EB-5 Reform? New Law Could Change Immigrant Investor Program
A new article in news blog Business Daily
takes a look not only at the EB-5 visa immigrant investor program in its current form, but also the new Start-Up Visa Act introduced earlier this year by Senators Kerry (D-MA) and Lugar (R-IN). As many EB-5 practitioners are already aware, were the bill to ultimately pass and be signed into law, it would re-allocate a number of the 10,000 EB-5 visas available for issue each year to a new category--the EB-6 visa.
The main purpose of the bill is reform of the EB-5 program, and it includes measures also called for by the Employment Benefit Act, a House bill introduced last December by Representative Jared Polis (D-CO).
According to Business Daily
, the Start-Up Visa Act "amends current immigration law, lowering the investment threshold to $250,000 [from $500,000] in equity funding from qualified super-angel investors or venture capital firms."
These "qualified super-angel investors" would have to meet certain requirements set forth by the Securities and Exchange Commission in order to participate, a rule favored by attorney Angelo Paparelli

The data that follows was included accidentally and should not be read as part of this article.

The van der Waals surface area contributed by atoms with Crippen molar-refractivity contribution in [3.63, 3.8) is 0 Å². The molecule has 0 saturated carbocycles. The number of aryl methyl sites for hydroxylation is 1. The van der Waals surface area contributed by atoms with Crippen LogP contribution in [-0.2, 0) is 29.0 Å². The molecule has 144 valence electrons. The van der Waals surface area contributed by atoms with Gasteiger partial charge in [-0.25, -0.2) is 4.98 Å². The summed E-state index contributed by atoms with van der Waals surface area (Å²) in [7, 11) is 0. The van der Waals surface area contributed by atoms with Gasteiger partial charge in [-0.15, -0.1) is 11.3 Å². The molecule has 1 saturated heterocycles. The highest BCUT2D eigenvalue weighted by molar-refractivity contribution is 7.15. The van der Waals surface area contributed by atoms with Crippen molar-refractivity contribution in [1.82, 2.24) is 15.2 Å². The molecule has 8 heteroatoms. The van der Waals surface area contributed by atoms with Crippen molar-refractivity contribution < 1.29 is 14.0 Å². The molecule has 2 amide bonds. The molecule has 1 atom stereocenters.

, who Business Daily
quotes in the article.
Any qualified venture capital firm must be based in the United States and have been in business for at least two years. Partners must be U.S. citizens and the firm must have made investments in the recent past.
"Immigrant entrepreneurs" who have employed at least five employees after two years or have acquired capital assets worth $1 million will receive green cards. Developments like these could be serious game-changers for the EB-5 visa program.
While the news blog seems to make no bones about the potential of a bill that includes EB-5 reform and provisions for an EB-6 visa--its article received the title "Change in start-up visa law sure way to lure investment"--it also states that such a bill is unlikely to come before Congress again until sometime next year.
It's worth noting that passage of this law would almost certainly cross into territory occupied by the politics of immigration. According to Business Daily
, "[Lawmakers] who tout this bill emphasize the job-creation aspect rather than the political hot potato of immigration reform."